Mohammadpour says such an approach should be examined at the department level to provide appropriately customized flexibility. He also suggests setting up committees who can advocate for employee preferences and concerns. “The committee should include a DE&I expert, a human resources representative, workplace operations representative, and an internal communications representative. Their role is to partner with the leadership of each department to standardize, based on employee feedback, and develop the strategy on how to communicate their team’s hybrid work policy,” he says.
Supporting health and well-being in substantive, thoughtful ways
Of course, nothing gets done unless employees are in good health. To bolster workers’ mental and physical well-being, Mohammadpour says, “We first need to ensure we partner with our HR teams to strategically and consistently communicate those existing benefits. One way to do so is to focus on specific benefits in one communication vs. sending an entire and sometimes overwhelming list of all benefits at once.”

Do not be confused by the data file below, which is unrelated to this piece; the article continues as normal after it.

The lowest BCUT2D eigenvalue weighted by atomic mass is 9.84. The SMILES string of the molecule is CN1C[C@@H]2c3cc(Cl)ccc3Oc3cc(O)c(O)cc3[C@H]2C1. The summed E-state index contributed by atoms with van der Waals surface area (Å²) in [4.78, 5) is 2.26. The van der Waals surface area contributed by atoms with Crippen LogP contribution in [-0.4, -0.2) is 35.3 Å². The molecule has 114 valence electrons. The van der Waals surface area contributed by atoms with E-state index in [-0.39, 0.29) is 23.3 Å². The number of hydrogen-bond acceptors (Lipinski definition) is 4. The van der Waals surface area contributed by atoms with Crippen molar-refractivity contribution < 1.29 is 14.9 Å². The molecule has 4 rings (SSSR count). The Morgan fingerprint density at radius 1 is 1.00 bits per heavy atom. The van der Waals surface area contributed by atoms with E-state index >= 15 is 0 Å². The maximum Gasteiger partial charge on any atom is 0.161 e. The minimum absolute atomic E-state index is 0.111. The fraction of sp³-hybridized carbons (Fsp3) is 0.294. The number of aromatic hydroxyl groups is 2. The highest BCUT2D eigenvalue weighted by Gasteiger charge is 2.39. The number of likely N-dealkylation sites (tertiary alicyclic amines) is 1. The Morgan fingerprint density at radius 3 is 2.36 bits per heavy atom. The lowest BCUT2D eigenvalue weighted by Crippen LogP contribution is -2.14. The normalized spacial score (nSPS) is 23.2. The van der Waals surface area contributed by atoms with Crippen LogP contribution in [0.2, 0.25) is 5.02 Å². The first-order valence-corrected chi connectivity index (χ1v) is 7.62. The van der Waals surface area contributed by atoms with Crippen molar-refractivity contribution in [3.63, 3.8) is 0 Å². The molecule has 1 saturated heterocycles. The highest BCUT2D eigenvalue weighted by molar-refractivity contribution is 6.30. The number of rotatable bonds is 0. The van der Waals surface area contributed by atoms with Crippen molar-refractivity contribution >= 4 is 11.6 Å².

Scheduling is another key concern for employee wellness. Flexibility is crucial, but so is predictability and clear expectations. “Establishing core hours in which your team will be available will make it easier for your employees to schedule appointments, take time away from the screen, and focus on family and mental and physical health activities,” he says.
Communications, in particular, are in a great spot to shape what the future of work might look like. According to a recent Gartner survey, 49% of HR leaders said they do not have an explicit future of work strategy. Mohammadpour says this void means it’s primetime for communicators to shine. That includes establishing new expectations and standards for employee wellness moving forward. But whatever you pursue, it’s essential to tailor your approach to your unique workforce.